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Hello, I would like to know whether this picture from the paper: Distributed Training of Deep Neural Networks: Theoretical and Practical Limits of Parallel Scalability valid?

1) Does InnerProduct (Fully connected) layer actually take more time to compute in a neural network than Convolution?

2) Is assessing GLOPs/time a good way of estimating performance of different types of layers in a neural network on any hardware? (Conv, FC etc.)

3) Does anyone know where I can find GFLOPs vs compute time for different types of layers across GPUs/CPUs? (I know DeepBench, any other suggestions would be great too)

  • $\begingroup$ Welcome to SE:AI! (Thanks for cutting out the graphics and including them in the post:) $\endgroup$
    – DukeZhou
    Jun 4 '18 at 20:22
  • $\begingroup$ I think what you suggest requires an end to end revamp of the hardware architectures we have developed. I find it more feasible personally, to emulate these processes. Once we know the mechanism, we can make it an equation. Just a thought. But I agree with you, backpropogation and batching dont seem like 'intelligence'. $\endgroup$ Jul 8 '18 at 20:42

The graph seems to show the relative compute time of each component of the learning process, independent of the layer, using the typical meaning of layer in the context of artificial networks.

The data is not unbelievable, in that one would expect a matrix-vector multiplication of an entire layer output would take more time than a matrix-vector multiplication of the size of a convolution kernel. Still, these representations are for a specific test condition and measurement methodology.

Most of the theoretical and practical limits of parallel processing are heavily biased by seventy years of sequential processing as the foundation of computer science study and practice. If an understanding of parallel processing is desired, the von Neumann architecture is not the place to look. At the time of that development, computers could either be made of wood, steel, vacuum tubes, or relays. Developing a computer with 65536 parallel data paths was unrealistic to the extreme. The invention of algorithms was a workaround to funnel all processing through a single CPU. We've been backing out of that mind set for the last thirty years, beginning with FPUs, GPUs, multiple buses, computer clusters, and multiple cores. More parallelism in VLSI form is coming, and soon.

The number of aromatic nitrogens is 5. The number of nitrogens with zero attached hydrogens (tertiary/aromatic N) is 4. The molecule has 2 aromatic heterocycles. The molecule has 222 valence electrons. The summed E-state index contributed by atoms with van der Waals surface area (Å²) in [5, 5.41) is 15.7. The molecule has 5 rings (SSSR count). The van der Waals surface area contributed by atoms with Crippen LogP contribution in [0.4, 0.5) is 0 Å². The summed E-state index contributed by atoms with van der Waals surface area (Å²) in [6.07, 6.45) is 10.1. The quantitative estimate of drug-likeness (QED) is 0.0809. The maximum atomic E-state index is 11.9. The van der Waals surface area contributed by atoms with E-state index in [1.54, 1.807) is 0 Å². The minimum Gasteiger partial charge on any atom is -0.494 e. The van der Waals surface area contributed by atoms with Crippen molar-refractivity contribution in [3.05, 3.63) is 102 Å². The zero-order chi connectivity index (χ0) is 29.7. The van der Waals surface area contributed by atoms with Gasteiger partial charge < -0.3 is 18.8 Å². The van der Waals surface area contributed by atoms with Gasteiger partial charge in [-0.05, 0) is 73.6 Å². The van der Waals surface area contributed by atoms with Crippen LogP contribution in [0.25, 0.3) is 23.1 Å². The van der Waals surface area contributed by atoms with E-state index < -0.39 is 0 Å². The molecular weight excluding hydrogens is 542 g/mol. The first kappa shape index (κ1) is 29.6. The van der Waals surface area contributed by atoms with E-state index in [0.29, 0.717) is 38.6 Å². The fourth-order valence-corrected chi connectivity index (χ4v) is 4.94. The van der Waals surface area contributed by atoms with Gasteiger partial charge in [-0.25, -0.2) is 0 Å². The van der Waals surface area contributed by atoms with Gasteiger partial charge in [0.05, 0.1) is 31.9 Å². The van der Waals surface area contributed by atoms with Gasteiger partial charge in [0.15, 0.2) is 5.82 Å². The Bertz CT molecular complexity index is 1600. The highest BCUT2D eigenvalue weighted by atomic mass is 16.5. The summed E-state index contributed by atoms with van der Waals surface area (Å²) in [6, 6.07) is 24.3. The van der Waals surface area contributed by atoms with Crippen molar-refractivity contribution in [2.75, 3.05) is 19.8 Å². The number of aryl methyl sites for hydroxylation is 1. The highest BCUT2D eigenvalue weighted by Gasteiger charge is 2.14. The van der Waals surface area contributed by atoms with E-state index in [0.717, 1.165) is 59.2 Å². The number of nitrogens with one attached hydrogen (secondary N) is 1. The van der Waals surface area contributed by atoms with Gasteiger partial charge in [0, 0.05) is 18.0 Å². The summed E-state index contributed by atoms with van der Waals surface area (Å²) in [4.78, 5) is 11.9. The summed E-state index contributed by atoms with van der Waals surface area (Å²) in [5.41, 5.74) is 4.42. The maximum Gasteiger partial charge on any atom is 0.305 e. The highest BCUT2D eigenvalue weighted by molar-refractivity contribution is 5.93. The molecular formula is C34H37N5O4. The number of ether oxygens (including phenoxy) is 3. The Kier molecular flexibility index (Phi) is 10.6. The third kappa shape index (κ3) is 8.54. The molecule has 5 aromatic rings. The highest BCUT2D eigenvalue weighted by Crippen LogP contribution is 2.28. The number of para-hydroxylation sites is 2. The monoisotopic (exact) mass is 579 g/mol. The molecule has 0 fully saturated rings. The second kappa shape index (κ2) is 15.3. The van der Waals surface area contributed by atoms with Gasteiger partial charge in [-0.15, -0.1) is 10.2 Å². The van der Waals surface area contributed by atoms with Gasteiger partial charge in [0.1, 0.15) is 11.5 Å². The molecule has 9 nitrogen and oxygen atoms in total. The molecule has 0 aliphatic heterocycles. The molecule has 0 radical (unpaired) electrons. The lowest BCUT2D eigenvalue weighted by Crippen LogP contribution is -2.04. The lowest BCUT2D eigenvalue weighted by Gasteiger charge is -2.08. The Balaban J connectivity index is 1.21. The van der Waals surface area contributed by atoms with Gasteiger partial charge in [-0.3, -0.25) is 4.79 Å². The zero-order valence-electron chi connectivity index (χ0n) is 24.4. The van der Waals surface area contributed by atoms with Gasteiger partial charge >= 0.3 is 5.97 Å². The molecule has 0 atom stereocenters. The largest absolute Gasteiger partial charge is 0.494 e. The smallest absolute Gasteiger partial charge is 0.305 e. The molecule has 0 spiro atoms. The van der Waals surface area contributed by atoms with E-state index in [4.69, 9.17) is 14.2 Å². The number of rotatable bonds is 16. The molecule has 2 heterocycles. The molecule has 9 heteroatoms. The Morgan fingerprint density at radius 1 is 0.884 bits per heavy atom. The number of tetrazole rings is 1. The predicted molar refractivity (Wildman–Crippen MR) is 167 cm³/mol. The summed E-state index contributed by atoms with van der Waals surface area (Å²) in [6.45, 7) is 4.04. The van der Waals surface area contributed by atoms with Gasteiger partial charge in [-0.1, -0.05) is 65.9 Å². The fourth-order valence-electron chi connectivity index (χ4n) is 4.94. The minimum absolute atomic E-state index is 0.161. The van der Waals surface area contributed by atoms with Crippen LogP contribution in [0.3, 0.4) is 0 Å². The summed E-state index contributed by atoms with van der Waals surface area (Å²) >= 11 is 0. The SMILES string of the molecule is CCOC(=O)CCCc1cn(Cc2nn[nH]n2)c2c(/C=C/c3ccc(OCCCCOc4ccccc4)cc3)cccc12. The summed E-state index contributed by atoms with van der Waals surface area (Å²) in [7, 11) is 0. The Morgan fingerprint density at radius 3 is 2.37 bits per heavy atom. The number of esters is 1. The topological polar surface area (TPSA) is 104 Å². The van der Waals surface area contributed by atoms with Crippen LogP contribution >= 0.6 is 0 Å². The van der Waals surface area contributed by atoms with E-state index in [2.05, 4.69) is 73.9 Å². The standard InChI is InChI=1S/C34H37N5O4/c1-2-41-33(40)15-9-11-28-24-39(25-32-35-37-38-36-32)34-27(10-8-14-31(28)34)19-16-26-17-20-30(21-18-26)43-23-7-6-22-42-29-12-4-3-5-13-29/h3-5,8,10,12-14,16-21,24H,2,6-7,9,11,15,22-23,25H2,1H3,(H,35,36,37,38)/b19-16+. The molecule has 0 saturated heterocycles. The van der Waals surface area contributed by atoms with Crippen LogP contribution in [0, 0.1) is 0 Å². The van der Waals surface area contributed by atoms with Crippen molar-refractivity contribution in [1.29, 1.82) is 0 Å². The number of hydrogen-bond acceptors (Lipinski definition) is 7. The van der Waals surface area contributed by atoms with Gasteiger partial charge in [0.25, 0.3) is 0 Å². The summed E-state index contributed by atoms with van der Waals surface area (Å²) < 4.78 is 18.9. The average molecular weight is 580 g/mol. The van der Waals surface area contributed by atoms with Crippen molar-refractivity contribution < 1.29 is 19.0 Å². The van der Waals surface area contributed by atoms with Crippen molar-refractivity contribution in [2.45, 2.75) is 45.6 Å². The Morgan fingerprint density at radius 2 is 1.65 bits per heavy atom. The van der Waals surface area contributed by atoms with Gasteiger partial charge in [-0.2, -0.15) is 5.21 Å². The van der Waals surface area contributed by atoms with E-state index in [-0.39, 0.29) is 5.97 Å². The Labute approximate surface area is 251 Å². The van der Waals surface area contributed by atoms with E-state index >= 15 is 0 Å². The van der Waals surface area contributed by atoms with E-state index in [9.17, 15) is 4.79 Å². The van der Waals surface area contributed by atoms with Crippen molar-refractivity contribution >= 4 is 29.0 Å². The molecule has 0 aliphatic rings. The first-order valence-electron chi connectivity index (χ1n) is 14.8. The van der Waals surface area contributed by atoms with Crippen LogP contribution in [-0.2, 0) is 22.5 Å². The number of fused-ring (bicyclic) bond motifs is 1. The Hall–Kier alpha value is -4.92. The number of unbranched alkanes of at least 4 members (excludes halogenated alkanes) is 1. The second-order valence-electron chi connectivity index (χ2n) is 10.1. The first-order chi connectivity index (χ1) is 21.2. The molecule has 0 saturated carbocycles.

The demonstration of parallel processing comes, as many things do, from biology. Look at farming and grain growth under the sun. Look at visual circuitry coming from the eyes of thousands of species. Consider the orbits of millions of planets and their satellites. The artificial parallelism to examine is the transportation systems and the Internet. Parallel processing is efficient when the process was designed as a parallel process rather than trying to make parallel that which was designed as serial. For instance, the human ear does the physical equivalent of a real time windowing FFT without performing a single multiplication operation.

The bottleneck of the floating point multiplication of an attenuation matrix with a vector (parameterizing the mix of signals from one layer to the next) is a key to why NVidia has done well with re-purposing rendering hardware for artificial network training. It is also one of the many reasons this question is interesting: If digital values are mere estimates, why not return to analog for AI?.

When surfing for GFLOPs vs compute time for different types of layers across GPUs and CPUs, using the term 'operation' instead of 'layer' in the search terms may help. Even though elementary operations are lower level than that of the comparison desired, the term layer is delegated strongly to the higher level meaning in the machine learning literature. Reliable data in this space is thin because much of the speed optimization has already been researched and developed, so whatever the visualization shows is useless unless you work on VLSI development at Intel, Samsung, NVidia, Qualcom, TI, or one of the other silicon giants.


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